19. This Second Appeal arises from a suit brought by a reversioner to have it declared that certain alienations of properties of one Muruga Pillai, the last male owner, after his death, are not binding on the reversioner. One of the sales so challenged is a Court sale of items 9 to 11 in execution of a decree obtained against Muruga Pillai. These items had been attached in execution of that decree and ordered to be sold by the Court and the proclamation for sale had been also issued during the lifetime of Muruga Pillai. Muruga Pillai seems to have died sometime thereafter and just before the auction sale actually took place; and no one had been added to the record as his legal representative. His widow the 1st defendant was the proper party to be so added. The second defendant who, though a reversioner himself, was not a party to that decree, purchased the properties in Court auction and he claims to be a bona fide purchaser for value and that claim has not been displaced by any finding of the lower Appellate Court. No applications under Rule 89, 90, or 91, of Order XXI, Civil Procedure Code, having been made the sale was in due course confirmed under Rule 92 and a sale certificate issued to the second defendant. The legal representative, the widow, has never challenged the validity of the sale but the reversioner, the plaintiff, contends that the sale was a nullity and was void because at the time it took place the estate was not represented by any one on the record. The Subordinate Judge has upheld his contention and declared the sale void, following Ramasami v. Bagirathi I.L.R. (1883) Mad. 180 Krishnayya v. Unnissa Begam I.L.R. (1892) Mad. 399 Groves v. Administrator-General I.L.R. (1899) Mad. 119 and Rayarappan Nambiar v. Malikandi Aketh Mayan : AIR1914Mad297(2) . It may be mentioned that there is further a recent ruling of a bench of this Court in Ragunathaswamy Iyengar v. Gopaul Rao : (1921)41MLJ547 in support of his view where it was held that:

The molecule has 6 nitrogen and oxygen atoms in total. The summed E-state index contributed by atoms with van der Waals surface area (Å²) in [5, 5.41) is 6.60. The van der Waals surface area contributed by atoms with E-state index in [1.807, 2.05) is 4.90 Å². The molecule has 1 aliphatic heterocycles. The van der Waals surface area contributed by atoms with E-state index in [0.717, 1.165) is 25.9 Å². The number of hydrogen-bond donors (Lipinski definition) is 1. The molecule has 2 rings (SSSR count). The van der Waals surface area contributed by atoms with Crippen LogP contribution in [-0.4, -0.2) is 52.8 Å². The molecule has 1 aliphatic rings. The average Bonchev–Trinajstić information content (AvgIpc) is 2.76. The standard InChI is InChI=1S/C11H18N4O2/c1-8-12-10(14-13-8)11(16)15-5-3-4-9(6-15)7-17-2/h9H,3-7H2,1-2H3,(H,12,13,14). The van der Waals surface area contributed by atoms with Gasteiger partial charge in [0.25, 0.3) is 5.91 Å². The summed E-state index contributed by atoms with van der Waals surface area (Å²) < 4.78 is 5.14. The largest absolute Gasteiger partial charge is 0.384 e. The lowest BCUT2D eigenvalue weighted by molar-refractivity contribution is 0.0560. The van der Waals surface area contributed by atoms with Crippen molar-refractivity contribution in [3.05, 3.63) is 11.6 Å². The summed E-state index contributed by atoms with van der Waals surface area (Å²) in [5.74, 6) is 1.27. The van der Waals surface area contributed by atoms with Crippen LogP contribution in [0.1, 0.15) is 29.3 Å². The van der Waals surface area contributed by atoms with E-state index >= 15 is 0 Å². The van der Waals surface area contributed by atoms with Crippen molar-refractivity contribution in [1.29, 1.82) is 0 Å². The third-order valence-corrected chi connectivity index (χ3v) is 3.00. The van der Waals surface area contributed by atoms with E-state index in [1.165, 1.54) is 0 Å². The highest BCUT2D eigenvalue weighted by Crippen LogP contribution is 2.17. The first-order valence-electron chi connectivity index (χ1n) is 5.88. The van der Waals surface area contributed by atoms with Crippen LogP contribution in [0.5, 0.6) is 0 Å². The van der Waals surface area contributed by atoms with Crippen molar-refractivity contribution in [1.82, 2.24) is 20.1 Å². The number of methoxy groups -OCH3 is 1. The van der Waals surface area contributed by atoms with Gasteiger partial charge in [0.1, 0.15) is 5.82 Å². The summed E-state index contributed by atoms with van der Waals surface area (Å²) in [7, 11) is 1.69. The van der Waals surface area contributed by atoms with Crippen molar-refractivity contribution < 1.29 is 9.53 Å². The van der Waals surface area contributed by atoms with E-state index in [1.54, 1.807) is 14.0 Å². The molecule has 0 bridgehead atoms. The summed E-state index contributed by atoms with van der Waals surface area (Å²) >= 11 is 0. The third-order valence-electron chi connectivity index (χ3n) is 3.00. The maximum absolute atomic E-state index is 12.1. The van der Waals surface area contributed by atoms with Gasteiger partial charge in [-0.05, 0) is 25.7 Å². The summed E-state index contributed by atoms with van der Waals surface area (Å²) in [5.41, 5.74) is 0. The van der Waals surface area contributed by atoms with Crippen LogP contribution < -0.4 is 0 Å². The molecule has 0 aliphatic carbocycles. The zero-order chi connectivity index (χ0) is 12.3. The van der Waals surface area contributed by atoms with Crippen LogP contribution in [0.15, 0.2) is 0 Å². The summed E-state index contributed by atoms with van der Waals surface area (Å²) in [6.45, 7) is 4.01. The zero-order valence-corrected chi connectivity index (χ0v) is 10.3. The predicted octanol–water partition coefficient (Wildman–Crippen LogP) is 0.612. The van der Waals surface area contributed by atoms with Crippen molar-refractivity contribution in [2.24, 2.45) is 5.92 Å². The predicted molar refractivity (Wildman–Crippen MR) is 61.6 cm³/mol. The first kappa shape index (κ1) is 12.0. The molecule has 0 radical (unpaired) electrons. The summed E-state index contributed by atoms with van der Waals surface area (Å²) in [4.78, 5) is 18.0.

a sale in execution carried out against a dead person (or no person) is void and should be regarded as a nullity and is not got to be set aside.
20. This extreme view introduces a most serious uncertainty into Court sales and will tend to further dissuade bidders from coming forward in Court auctions, a result to be avoided if possible. As pointed out by my learned brother it does not seem to be in accord with the principles laid down by the Privy Council in Malkarjun v. Narhari (1901) I.L.R. 25 Bom. 337 (P.C.) and we must of course follow the latter in preference to the decisions of our own court. In Ragunathaswami Iyengar v. Gopaul Rao : (1921)41MLJ547 RAMESAM J., has tried to distinguish this case by confining its effect to its own facts; the principles laid down in that case do not however seem to me to be affected by the particular facts there. Their Lordships say that:
if the Court took proceedings wholly without jurisdiction the plaintiffs (the legal representatives) would remain unaffected by them but a decree had been made and partially though to a minute extent executed against Nagappa (the original debtor); and his estate was liable to make good the balance, and that to enforce this liability was within the jurisdiction of the Court.